Friday, July 25, 2008

The Beach Boys

Beach birding. Left to right: Chris West, John Garrett, me.

What is a birding trip to Orange County without a jaunt to the beach? Not much. That's precisely why I took Chris West, a visiting young birder from Wisconsin, to the beach and other coastal areas on Monday. John Garrett, a young birder from Pasadena, tagged along as well. As one might expect, coastal areas are home to a large number of species that are rarely, if ever, found inland.

Our first stop was Bolsa Chica in Huntington Beach. I go there very often, and for a good reason: it is a fabulous birding spot. One of the few remaining coastal estuaries in southern California, it attracts a wide variety of water birds. I've never had a bad day of birding at Bolsa Chica, and I've come to the conclusion that there is always something interesting to see there. Monday was no exception to this rule.

Perhaps the most noticeable residents of Bolsa Chica are the ever-present Elegant Tern. Thousands of pairs nest there, and white clouds of terns covered the islands and hovered over the water. The shrill cries of the distant birds blended together into a deafening roar, and birds flying directly overhead gave harsh ker-ick! calls. Chris gawked at them, and for a good reason; he had never seen one, let alone ten thousand. John and I chuckled, but it is impossible not to be amazed by them no matter how many times you see them.

Another denizen of Bolsa Chica is the Snowy Plover. These tiny plovers are much less noticeable than the Elegant Terns; the pale sandy color of their upperparts closely matches the color of the sand they live on. I was very surprised to find two Snowy Plovers - one a fuzzy chick, and the other an adult - running around in the small sandy area by the end of the boardwalk, out of the fenced off nesting area for the plovers and terns. The juvenile, impossibly cute with those huge ebony eyes, was running around like a little wind up toy.

The adult Snowy Plover was just as entergetic as it attempted to keep the kid in order. It seemed to be keeping a wary eye on a couple Black-crowned Night-Herons loafing nearby - a juicy baby plover would make a good meal for a big, bad night-heron.

Finally we tore ourselves away and walked over to the first overlook. Teenage Least Terns were still bumming around their nests, impatiently waiting for their meals to be delivered to them by their hardworking parents. Some of the juvenile Least Terns decided that the trail made a very comfortable spot to wait for their meals, and they wouldn't budge until we were within a few feet of them. This provided an excellent photo opportunity for us.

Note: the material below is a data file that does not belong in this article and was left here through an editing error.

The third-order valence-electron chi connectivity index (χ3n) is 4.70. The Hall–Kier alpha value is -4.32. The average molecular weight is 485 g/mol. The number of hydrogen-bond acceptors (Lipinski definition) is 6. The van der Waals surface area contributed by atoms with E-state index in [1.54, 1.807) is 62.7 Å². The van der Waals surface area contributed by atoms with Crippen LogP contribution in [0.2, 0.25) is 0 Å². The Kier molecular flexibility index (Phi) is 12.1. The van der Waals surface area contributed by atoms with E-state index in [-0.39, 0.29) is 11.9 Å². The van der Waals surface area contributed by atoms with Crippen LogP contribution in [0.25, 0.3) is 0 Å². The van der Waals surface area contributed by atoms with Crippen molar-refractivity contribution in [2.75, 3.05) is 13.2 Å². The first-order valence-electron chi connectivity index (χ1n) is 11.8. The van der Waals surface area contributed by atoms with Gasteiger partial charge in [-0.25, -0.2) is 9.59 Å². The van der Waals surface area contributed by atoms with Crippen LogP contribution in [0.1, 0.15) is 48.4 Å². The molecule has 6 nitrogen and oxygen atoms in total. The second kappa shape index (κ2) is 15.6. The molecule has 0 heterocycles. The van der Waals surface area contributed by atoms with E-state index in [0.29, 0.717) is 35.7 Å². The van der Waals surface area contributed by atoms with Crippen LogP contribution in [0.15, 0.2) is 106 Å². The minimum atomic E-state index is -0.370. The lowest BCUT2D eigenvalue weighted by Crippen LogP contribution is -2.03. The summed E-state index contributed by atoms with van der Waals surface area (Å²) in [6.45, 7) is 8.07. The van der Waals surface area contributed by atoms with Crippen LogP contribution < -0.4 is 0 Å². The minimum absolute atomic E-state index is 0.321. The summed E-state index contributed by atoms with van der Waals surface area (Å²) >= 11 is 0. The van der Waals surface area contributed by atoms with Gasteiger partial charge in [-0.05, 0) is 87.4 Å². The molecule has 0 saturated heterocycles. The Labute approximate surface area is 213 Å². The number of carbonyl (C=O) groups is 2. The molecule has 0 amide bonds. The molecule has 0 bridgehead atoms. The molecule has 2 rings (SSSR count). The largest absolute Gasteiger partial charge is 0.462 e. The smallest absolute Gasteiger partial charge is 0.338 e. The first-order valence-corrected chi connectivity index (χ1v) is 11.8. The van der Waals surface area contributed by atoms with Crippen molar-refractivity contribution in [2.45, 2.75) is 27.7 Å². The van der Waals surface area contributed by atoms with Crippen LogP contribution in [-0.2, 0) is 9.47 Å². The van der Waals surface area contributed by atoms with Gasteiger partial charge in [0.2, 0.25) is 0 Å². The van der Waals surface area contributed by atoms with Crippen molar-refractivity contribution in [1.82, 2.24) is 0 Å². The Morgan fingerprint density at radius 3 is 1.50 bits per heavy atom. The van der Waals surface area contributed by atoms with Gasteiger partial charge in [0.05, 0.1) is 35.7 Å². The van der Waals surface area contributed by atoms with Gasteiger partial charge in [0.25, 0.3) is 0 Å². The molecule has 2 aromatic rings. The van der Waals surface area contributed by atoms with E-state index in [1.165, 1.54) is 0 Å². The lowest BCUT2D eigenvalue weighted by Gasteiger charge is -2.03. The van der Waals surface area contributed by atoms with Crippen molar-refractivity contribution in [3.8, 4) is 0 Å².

The adjacent mudflats were teeming with shorebirds. Western Sandpipers swarmed over the mud like tiny mice, chittering at each other and squabbling over the best feeding spots. Lesser numbers of other shorebirds, including Greater Yellowlegs, Short-billed Dowitcher, Black-bellied Plover, and Least Sandpiper were also present. A handful of Long-billed Curlews strutted amongst the smaller shorebirds, reaching deeply buried food inaccessible to the shorter-billed shorebirds.

At last we managed to tear ourselves away from all the wonderful shorebirds and terns and headed for other birding spots. Next on the agenda was Talbert Marsh, an obscure little saltmarsh tucked away near the mouth of the Santa Ana River. A Gull-billed Tern had been hanging around here, and we were anxious to see it. Gull-billed Terns are rare visitors to Orange County. Happily, I spotted it resting on a mudflat after only a few minutes of scanning. We all enjoyed quick looks before walking back to the car.

A quick spin through Upper Newport Bay didn't produce much, so we hit Crystal Cove State Park. Crystal Cove boasts an exquisite stretch of beach, alternating between rugged rocky areas and beautiful sandy spots. Chris was excited to see his first Heerman's Gulls, while John and I yawned and scanned the beach for something more unusual. They are neat-looking gulls, however common they are along the beach.

A walk up the beach produced a mixed flock of Black Turnstones (lifer for Chris) and Ruddy Turnstones foraging amongst the washed-up seaweed. After scouring the ocean a bit more in hopes of seabirds, we cruised down Pacific Coast Highway a bit farther to Laguna Beach. A lone Black Oystercatcher loafed on the beach below Crescent Bay Point Park, and sea lions and Brandt's Cormorants rested on the tall rocks offshore. With the aid of my scope, I picked out a couple Sooty Shearwaters far offshore, but they were mere dots shimmering in the heat waves.

In the mid-afternoon we headed back for home. Chris picked up six life birds: Western Gull, Elegant Tern, Heerman's Gull, Black Turnstone, Black Oystercatcher, and Brandt's Cormorant. The coast nearly always has some interesting birds - if you are in Orange County and don't know where to go, go to Bolsa Chica. Heck, the beach is always fun. Perhaps I should start a "Birds seen from boogyboard" list. That could be interesting...

1 comment:

Birdnerdguy said...
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